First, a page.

12. beckinben

    Policy on leaving AMA w/baby?

    With both of my babies (here in the States, no less!) I had early discharge (12 to 24 hours after birth) with home follow up visits by an APN - either a NP or a CNM - provided by my insurance company. They did weight checks for the baby, checked my blood pressure, they could also draw bilirubins to send to the lab if needed. They were great with breastfeeding help with my first one. I had the metabolic screening done at the clinic, but really you could do that at home too. Imagine how much less that cost them than an extra night in the hospital, and I was soooooo much happier sleeping in my own bed and eating my own food.
  13. beckinben

    Cervical dilitation

    I have heard of this, and I will quit doing hospital births if my hospital ever tries to get one of these. This could so easily become the continuous fetal monitoring of the 21st century - more technology adopted without any proof of value. A cervix doesn't know it is supposed to be on some labor curve. Not to mention this exposes everyone to the risks of internal monitoring.
  14. beckinben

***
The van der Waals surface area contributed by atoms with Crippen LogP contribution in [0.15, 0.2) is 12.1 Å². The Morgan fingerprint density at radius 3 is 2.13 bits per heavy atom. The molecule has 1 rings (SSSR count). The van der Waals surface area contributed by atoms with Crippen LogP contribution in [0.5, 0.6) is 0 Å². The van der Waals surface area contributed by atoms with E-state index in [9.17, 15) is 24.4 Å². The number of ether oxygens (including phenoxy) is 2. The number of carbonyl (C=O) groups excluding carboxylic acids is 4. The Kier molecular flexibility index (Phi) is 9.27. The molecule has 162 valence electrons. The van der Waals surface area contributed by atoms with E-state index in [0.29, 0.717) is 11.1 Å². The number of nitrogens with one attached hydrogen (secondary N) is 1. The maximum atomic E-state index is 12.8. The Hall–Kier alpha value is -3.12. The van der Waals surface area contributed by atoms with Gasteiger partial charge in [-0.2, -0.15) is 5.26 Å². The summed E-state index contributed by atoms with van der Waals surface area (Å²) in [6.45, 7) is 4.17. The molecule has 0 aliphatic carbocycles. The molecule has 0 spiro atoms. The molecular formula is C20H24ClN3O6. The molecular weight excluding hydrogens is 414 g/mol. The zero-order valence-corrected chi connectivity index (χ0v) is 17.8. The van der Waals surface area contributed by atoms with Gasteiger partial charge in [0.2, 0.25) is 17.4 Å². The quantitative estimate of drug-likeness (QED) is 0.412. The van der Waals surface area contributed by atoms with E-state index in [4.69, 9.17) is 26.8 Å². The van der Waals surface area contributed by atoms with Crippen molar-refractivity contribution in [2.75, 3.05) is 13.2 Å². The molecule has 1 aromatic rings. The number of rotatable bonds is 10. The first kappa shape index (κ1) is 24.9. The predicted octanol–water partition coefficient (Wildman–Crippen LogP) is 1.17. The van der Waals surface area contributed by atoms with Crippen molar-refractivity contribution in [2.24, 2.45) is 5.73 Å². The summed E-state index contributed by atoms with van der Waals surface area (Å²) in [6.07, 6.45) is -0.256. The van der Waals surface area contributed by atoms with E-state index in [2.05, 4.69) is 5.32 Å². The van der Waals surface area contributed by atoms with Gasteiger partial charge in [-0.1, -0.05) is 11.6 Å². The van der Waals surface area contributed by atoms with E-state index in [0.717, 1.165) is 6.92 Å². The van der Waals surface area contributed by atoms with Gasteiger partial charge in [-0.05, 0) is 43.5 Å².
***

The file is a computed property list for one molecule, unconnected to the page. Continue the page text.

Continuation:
Policy on leaving AMA w/baby?

    In my practice, if we have someone who wants to go home less than 24 hours and is medically stable, we will discharge them. What usually keeps people is that the pediatricians will not usually discharge at less than 24 hours due to the metabolic screen done at 24 hours. But I have occasionally gotten an early discharge for baby from them for a patient really dead set on going home early who talks about leaving AMA. Most of us would rather just discharge with early followup than have someone actually leave AMA, and my patients who want to leave early really do come back in for followup. Especially with our military families, they get good early followup (2-3 days after birth for baby, with home breastfeeding nurse visits) through the base in town.
  15. beckinben

    midwifery program at Parkland in Dallas, TX?

    I would suspect this program no longer exists. For one, it is not on the ACNM site. Primarily, though, the website (which has a copyright of 2003) states it is a basic certificate program. All graduates in 2010 and after must be MS or MSN graduates in order to sit for the CNM/CM board exam. Certificate programs are being phased out.
  16. http://www.childbirthconnection.org/ Great evidence-based site with PDF files you can download and print out for your students. Lots on cesarean sections - very supportive of VBAC.